Individuals with certain conditions and risk factors should undergo regular screening for liver cancer. These include: hepatitis B; being an Asian male over 50, an Asian female over 40 or an African older than 20 with liver cirrhosis or a family history of liver cancer; liver cirrhosis from alcohol use; hepatitis C; an inherited form of hemochromatosis; and primary sclerosing cholangitis. This screening usually involves blood tests and an ultrasound once or twice a year.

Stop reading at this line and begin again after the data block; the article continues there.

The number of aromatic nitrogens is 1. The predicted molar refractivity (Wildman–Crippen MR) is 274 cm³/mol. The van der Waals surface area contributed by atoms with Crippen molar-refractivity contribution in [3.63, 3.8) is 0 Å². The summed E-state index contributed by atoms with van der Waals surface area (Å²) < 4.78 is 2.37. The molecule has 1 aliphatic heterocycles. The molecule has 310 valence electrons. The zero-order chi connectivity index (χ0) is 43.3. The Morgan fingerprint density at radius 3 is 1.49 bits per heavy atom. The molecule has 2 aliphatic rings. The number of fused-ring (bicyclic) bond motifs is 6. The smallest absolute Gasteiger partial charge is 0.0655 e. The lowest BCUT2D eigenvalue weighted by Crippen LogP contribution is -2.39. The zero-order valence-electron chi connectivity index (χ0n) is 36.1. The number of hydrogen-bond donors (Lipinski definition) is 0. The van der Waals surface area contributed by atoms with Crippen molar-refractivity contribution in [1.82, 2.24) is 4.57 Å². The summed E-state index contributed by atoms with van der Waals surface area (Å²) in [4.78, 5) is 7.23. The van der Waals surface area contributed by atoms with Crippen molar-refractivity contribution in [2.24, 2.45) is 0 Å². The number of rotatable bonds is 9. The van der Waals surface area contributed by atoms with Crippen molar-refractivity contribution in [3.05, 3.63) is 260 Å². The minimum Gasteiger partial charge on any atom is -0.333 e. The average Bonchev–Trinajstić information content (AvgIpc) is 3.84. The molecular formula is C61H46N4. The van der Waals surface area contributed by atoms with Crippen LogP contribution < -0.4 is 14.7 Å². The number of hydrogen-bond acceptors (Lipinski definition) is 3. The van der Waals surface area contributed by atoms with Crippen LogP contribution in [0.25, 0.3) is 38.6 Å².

Diagnosing liver cancer is often done through a combination of blood tests and imaging tests. The blood tests look for markers such as ammonia, bilirubin or liver enzymes, among others, that may indicate liver cancer. Imaging tests include ultrasounds, CT scans and MRIs, all of which allow doctors to get an image of the body’s internal structures and look for tumors. In addition, a liver biopsy, in which a needle is inserted into the liver and a small tissue sample is removed and analyzed under a microscope, may be performed to determine the extent of liver damage and determine the best course of treatment.